Images courtesy of artist, Alessandra Guth
The administrators at Pepperdine University have allowed Alessandra Guth’s artworks to remain on the main campus and open to the public for the rest of the semester.
Original Post 11/17/2019:
Administrators at Pepperdine University in Malibu, California, plan to quarantine the artworks of Alessandra Guth, a senior and an art major, from a forthcoming exhibition because they depict nude bodies. NCAC has written to Pepperdine’s president, Jim Gash, to urge the university to refrain from censoring their student and uphold their commitment to academic and artistic freedom.
Guth produced a series of seven photographic works that reference The Seven Deadly Sins. The works are intended to encourage discussion around themes of the human body, religion and sexuality, and depict fellow students’ nude bodies (without displaying their faces) printed on canvas and suspended in frames.
Rather than displaying the works with other students’ works in the primary exhibition space, administrators have decided to sequester Guth’s works by installing them in a mobile art gallery adjacent to the main space for the night of the opening reception on November 21, after which, the mobile gallery will be moved off campus. While her peers’ works will remain on view for the remainder of the semester, Guth’s works will no longer be displayed after the opening and will be censored for the duration.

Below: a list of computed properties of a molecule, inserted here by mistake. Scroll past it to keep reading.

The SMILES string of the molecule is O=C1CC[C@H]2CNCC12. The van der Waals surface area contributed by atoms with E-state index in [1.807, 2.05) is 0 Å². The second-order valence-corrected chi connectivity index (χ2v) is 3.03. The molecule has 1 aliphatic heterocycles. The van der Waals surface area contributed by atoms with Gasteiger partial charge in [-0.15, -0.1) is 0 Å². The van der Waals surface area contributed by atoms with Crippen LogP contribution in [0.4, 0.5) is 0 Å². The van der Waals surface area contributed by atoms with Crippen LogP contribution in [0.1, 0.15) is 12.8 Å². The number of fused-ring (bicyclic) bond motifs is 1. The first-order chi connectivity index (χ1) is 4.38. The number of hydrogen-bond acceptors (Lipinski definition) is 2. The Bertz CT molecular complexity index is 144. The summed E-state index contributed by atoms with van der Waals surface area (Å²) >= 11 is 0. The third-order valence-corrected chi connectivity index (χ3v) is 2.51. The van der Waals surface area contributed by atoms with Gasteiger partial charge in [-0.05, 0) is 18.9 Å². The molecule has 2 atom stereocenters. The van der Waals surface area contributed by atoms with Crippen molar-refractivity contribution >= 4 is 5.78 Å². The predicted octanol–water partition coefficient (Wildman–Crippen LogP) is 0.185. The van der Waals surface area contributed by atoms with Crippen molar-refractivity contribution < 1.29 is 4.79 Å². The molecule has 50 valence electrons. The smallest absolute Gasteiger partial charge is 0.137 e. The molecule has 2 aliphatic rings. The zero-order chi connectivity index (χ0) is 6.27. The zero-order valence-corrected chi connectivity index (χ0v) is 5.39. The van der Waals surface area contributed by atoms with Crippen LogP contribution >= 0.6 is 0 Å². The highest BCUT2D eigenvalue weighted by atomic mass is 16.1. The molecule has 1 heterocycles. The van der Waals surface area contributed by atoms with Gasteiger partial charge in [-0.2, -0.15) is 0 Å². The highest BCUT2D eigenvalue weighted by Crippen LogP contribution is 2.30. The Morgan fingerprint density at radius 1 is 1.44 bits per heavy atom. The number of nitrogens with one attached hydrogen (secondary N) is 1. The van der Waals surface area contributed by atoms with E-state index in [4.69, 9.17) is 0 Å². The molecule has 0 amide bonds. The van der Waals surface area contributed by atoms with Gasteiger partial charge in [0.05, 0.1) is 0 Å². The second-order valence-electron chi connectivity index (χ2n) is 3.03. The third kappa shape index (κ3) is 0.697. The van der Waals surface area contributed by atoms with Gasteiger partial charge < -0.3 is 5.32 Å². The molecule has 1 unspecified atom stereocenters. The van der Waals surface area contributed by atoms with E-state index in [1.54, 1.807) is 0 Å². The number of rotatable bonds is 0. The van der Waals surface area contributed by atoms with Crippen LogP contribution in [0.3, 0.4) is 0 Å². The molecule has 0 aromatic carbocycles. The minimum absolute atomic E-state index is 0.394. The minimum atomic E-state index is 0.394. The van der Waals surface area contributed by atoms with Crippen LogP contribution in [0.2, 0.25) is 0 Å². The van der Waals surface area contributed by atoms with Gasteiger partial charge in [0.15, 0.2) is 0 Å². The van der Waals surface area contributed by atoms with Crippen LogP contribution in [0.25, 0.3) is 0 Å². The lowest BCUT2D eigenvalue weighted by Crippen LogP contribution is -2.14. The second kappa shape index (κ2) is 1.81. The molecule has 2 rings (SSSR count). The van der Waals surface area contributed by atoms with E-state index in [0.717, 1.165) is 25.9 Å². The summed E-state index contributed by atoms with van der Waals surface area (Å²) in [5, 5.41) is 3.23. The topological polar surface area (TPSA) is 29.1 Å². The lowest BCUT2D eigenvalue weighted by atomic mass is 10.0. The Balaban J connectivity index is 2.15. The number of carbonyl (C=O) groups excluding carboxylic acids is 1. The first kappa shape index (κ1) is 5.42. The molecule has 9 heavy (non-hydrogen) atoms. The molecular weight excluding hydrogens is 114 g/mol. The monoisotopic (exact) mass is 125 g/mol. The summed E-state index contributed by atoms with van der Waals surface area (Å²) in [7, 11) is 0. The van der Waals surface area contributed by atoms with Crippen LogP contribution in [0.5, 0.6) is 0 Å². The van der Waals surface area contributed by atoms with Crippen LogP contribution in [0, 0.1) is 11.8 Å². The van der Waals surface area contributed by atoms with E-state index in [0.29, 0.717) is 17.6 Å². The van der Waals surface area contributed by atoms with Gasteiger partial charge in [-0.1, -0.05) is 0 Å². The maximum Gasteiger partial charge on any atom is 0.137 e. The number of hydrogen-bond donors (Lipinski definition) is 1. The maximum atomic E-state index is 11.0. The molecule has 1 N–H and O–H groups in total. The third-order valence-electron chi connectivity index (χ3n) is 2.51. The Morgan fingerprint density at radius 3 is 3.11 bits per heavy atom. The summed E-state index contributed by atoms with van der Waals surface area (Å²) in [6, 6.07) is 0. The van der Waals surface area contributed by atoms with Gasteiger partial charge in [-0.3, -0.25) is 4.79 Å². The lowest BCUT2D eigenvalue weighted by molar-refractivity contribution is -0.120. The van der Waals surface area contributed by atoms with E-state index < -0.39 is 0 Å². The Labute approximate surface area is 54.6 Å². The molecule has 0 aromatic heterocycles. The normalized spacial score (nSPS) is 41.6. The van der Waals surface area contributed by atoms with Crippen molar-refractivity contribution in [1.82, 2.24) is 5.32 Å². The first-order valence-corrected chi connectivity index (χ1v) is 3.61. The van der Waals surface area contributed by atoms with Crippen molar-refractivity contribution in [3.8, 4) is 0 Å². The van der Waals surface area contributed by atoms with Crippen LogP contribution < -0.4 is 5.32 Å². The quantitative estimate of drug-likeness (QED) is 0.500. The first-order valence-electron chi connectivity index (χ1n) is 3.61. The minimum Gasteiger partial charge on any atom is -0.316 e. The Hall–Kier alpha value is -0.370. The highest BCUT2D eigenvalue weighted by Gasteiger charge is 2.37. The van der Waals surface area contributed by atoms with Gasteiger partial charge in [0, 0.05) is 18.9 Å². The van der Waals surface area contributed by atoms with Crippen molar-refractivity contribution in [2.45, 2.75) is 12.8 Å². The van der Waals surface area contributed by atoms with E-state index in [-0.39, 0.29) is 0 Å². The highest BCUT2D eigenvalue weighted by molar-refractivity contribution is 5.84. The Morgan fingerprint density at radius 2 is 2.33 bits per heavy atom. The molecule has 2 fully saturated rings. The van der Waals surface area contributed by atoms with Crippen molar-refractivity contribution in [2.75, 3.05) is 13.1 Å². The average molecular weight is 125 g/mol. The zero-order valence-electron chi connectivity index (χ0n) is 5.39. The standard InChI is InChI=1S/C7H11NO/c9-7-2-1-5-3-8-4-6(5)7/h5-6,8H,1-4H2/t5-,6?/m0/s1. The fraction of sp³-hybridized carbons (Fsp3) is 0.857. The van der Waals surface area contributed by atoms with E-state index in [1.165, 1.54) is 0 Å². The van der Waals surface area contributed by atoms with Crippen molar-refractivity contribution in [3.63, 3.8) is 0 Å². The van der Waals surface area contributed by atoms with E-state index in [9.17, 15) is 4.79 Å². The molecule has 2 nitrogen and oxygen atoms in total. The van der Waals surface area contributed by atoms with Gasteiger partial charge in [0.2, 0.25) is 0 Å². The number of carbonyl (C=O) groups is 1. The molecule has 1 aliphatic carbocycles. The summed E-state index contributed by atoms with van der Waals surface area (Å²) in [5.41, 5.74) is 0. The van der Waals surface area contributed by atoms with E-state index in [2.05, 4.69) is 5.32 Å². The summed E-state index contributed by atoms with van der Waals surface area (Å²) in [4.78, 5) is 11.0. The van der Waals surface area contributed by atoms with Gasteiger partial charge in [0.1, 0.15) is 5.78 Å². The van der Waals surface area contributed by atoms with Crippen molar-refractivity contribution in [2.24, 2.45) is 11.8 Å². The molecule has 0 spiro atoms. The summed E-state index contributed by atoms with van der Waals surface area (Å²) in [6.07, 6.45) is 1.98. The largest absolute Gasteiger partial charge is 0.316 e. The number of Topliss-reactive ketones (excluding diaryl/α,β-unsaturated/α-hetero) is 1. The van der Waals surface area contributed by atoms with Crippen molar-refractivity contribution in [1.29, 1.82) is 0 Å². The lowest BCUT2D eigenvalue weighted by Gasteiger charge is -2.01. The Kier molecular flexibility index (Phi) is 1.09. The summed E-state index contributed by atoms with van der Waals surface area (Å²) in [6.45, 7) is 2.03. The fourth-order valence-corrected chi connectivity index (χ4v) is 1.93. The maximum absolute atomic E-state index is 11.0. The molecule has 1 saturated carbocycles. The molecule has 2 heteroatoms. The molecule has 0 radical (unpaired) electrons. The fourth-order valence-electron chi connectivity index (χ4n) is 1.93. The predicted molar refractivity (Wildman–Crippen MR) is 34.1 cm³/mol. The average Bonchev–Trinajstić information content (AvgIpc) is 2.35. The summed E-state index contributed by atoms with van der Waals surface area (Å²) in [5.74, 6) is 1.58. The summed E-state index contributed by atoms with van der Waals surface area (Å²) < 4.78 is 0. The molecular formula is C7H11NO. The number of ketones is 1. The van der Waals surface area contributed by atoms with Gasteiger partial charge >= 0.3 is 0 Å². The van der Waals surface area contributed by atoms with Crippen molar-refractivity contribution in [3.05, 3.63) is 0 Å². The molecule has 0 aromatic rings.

The works depict simple nudes, which are neither obscene nor pornographic, and belong to an artistic tradition of depicting nudes as a primary subject for artists throughout history.
Artistic freedom at universities is the subject of a 1990 statement adopted at the “Wolf Trap Conference on Academic Freedom and Artistic Expression.” The statement has been endorsed by several organizations and academic institutions and holds that artistic freedom for students and faculty integral to academic freedom on campus.
As NCAC’s Joy Garnett writes,
For a university dedicated to nurturing the inner and intellectual lives of its students, censoring artworks over their depiction of nudes is especially concerning. By quarantining and then removing these works, the university runs afoul of its mission to nurture the creative and intellectual wellbeing of its students and the core values of academic freedom. … The response to art displayed on a college campus should be the same as the response to ideas voiced in the classroom: discussion and debate, not censorship.
NCAC has asked Pepperdine to restore Guth’s works to full display alongside the works of her peers.
Credit is due to the Pepperdine University Graphic for their story originally alerting NCAC to this case.
NCAC’s letter to Pepperdine University is below. Click here for a full screen view.